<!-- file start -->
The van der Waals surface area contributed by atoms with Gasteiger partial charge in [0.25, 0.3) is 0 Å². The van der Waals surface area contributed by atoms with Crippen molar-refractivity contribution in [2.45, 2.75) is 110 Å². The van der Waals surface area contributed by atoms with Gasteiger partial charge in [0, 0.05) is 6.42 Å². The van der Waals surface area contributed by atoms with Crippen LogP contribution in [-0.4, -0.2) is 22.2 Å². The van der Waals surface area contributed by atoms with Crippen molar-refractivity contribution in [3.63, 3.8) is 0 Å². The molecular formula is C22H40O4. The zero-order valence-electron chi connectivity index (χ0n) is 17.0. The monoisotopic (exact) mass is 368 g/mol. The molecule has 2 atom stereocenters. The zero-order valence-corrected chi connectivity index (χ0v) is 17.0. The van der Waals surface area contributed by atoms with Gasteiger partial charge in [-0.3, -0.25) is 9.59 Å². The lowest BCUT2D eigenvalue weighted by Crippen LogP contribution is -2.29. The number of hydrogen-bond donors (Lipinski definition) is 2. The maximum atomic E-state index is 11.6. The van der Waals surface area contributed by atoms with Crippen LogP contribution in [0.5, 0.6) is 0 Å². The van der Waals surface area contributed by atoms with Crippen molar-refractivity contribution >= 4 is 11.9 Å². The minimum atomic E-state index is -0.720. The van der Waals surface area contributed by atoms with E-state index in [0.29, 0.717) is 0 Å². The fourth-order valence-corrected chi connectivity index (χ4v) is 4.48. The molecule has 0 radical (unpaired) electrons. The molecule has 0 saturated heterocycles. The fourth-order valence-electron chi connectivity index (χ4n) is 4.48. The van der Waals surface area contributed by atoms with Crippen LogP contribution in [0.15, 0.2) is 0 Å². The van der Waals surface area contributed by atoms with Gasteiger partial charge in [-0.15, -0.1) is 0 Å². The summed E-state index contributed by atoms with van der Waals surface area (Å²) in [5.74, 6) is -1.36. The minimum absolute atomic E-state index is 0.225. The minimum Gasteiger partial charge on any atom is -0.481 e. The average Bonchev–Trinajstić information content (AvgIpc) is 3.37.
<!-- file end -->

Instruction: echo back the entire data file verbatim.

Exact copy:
The van der Waals surface area contributed by atoms with Gasteiger partial charge in [0.25, 0.3) is 0 Å². The van der Waals surface area contributed by atoms with Crippen molar-refractivity contribution in [2.45, 2.75) is 110 Å². The van der Waals surface area contributed by atoms with Gasteiger partial charge in [0, 0.05) is 6.42 Å². The van der Waals surface area contributed by atoms with Crippen LogP contribution in [-0.4, -0.2) is 22.2 Å². The van der Waals surface area contributed by atoms with Crippen molar-refractivity contribution in [3.63, 3.8) is 0 Å². The molecular formula is C22H40O4. The zero-order valence-electron chi connectivity index (χ0n) is 17.0. The monoisotopic (exact) mass is 368 g/mol. The molecule has 2 atom stereocenters. The zero-order valence-corrected chi connectivity index (χ0v) is 17.0. The van der Waals surface area contributed by atoms with Gasteiger partial charge in [-0.3, -0.25) is 9.59 Å². The lowest BCUT2D eigenvalue weighted by Crippen LogP contribution is -2.29. The number of hydrogen-bond donors (Lipinski definition) is 2. The maximum atomic E-state index is 11.6. The van der Waals surface area contributed by atoms with Crippen LogP contribution in [0.5, 0.6) is 0 Å². The van der Waals surface area contributed by atoms with Crippen molar-refractivity contribution >= 4 is 11.9 Å². The minimum atomic E-state index is -0.720. The van der Waals surface area contributed by atoms with E-state index in [0.29, 0.717) is 0 Å². The fourth-order valence-corrected chi connectivity index (χ4v) is 4.48. The molecule has 0 radical (unpaired) electrons. The molecule has 0 saturated heterocycles. The fourth-order valence-electron chi connectivity index (χ4n) is 4.48. The van der Waals surface area contributed by atoms with Crippen LogP contribution in [0.15, 0.2) is 0 Å². The van der Waals surface area contributed by atoms with Gasteiger partial charge in [-0.15, -0.1) is 0 Å². The summed E-state index contributed by atoms with van der Waals surface area (Å²) in [5.74, 6) is -1.36. The minimum absolute atomic E-state index is 0.225. The minimum Gasteiger partial charge on any atom is -0.481 e. The average Bonchev–Trinajstić information content (AvgIpc) is 3.37.